Cleanup Error Messages in SQL Server ERRORLOG

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Question :

The SQL Server’s ERRORLOG file has a lot of messages like the following in AG in publisher (primary) as you know that distributor is out of AG Server. Subscriber is in another AG setup.

 Logon       Login failed for user 'domainsvc-prod'. Reason: Failed to open the explicitly specified database 'DB'. [CLIENT:]
 Logon       Error: 18456, Severity: 14, State: 38.

This error is because the replication server thinks there are either Publication on production SQL Server and I need to clean up these publisher/subscriber items and error messages.

These messages are related to Replicated DB that are hosted in AG, these messages are occurring continuously and I wanted to stop them from occurring. Somewhere I need to map the above mentioned user login to the DB but I am not sure how to do that to stop these messages.

Answer :

I’m not sure I understand your motivation behind wanting to Cleanup Error Messages in SQL Server ERRORLOG. You can certainly close the current file and create a new by either:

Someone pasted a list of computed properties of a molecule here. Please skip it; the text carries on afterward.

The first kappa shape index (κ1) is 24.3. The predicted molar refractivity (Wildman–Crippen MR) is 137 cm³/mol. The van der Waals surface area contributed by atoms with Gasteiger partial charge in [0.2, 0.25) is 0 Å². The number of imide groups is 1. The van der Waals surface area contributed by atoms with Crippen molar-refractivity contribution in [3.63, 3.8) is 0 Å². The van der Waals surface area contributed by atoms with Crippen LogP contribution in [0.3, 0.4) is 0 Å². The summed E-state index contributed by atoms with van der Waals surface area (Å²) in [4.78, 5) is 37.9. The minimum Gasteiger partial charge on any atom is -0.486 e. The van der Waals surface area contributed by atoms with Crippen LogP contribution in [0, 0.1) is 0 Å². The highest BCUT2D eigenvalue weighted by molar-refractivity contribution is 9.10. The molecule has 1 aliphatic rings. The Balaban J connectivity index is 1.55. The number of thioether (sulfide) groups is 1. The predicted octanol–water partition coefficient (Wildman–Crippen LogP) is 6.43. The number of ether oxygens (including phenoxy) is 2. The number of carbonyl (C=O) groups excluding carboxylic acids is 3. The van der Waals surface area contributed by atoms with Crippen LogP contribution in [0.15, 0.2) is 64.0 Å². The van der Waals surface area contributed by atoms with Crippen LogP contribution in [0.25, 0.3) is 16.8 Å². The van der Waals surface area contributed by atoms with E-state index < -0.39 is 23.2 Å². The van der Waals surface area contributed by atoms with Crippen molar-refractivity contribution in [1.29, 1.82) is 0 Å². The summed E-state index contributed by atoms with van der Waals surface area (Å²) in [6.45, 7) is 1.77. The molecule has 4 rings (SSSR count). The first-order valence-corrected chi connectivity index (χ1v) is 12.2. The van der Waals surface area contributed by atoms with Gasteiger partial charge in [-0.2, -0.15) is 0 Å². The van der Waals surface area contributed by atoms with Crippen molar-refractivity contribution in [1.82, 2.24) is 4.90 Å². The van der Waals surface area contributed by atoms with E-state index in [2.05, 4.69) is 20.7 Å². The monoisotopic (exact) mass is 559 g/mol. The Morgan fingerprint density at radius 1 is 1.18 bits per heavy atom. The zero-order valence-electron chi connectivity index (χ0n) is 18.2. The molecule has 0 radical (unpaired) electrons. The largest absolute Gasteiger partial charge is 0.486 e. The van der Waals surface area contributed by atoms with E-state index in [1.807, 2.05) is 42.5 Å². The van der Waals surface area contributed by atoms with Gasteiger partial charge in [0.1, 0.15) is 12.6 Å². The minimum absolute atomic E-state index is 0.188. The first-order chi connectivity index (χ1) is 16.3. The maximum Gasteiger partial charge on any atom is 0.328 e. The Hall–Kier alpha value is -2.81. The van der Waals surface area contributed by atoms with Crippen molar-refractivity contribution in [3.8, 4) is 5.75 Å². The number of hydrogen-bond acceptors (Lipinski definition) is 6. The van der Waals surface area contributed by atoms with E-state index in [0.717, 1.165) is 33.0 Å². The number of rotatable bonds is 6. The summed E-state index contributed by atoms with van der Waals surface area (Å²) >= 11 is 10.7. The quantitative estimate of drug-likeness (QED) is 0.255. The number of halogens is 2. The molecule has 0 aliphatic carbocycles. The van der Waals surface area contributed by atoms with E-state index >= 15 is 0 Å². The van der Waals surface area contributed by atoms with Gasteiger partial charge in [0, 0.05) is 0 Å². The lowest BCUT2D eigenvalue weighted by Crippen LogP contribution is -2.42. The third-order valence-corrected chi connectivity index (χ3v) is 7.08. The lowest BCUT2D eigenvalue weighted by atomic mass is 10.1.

1. Restarting SQL Server


  1. Executing sp_cycle_errorlog

Keep in mind that the SQL Server error log is a file that is full of messages generated by SQL Server. By default this tells you when log backups occurred, other informational events, and even contains pieces and parts of stack dumps. In short, it’s a treasure trove of information. When SQL Server is in trouble, it’s nice to have this available as a source of information during troubleshooting.

SQL Server keeps up to 6 error log files around by default. You can easily change this. Open up your copy of SSMS and:

  1. Expand the “Management” folder.
  2. Right click on “SQL Server Logs”
  3. Select “Configure”
  4. Check the box “Limit the number of error log files before they are
  5. Pick some value to put in the “Maximum number of error log failes”
  6. Click “OK”

Check out Forgotten Maintenance – Cycling the SQL Server Error Log for more information about configuring the SQL Server ERRORLOG

This error could come from a wrong Set default DB in the login’s settings. In case its not explicitly set during connection, the default is used. If it fails for example due to missing permission you see those error messages over and over.

If a DB Name is used in the connection string, check the database name and also check whether integrated Security is turned on or off.

If everything looks fine check if the user is mapped to the database it tries to connect to. In order to map the login you have to create a User for the login in the DB Where it is needed. Read here :

What sql server version are you Using?

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